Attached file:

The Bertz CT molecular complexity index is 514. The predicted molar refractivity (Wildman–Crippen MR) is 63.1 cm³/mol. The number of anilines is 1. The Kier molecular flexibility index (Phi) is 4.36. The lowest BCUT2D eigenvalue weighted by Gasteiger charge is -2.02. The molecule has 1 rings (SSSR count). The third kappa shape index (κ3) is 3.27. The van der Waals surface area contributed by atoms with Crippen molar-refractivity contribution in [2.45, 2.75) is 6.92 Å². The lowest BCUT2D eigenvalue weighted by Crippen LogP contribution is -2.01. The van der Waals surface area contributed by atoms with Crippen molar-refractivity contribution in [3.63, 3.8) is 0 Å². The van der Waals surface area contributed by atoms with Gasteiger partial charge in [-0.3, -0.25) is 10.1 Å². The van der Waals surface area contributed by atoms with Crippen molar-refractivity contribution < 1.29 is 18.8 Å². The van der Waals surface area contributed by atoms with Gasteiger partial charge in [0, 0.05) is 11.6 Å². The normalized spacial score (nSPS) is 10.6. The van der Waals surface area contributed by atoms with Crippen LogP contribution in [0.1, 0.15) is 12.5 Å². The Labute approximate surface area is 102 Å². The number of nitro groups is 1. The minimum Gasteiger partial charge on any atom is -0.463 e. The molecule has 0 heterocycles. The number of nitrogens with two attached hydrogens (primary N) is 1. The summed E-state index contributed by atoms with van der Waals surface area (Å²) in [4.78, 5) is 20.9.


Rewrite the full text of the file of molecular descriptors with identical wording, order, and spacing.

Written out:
The Bertz CT molecular complexity index is 514. The predicted molar refractivity (Wildman–Crippen MR) is 63.1 cm³/mol. The number of anilines is 1. The Kier molecular flexibility index (Phi) is 4.36. The lowest BCUT2D eigenvalue weighted by Gasteiger charge is -2.02. The molecule has 1 rings (SSSR count). The third kappa shape index (κ3) is 3.27. The van der Waals surface area contributed by atoms with Crippen molar-refractivity contribution in [2.45, 2.75) is 6.92 Å². The lowest BCUT2D eigenvalue weighted by Crippen LogP contribution is -2.01. The van der Waals surface area contributed by atoms with Crippen molar-refractivity contribution in [3.63, 3.8) is 0 Å². The van der Waals surface area contributed by atoms with Gasteiger partial charge in [-0.3, -0.25) is 10.1 Å². The van der Waals surface area contributed by atoms with Crippen molar-refractivity contribution < 1.29 is 18.8 Å². The van der Waals surface area contributed by atoms with Gasteiger partial charge in [0, 0.05) is 11.6 Å². The normalized spacial score (nSPS) is 10.6. The van der Waals surface area contributed by atoms with Crippen LogP contribution in [0.1, 0.15) is 12.5 Å². The Labute approximate surface area is 102 Å². The number of nitro groups is 1. The minimum Gasteiger partial charge on any atom is -0.463 e. The molecule has 0 heterocycles. The number of nitrogens with two attached hydrogens (primary N) is 1. The summed E-state index contributed by atoms with van der Waals surface area (Å²) in [4.78, 5) is 20.9.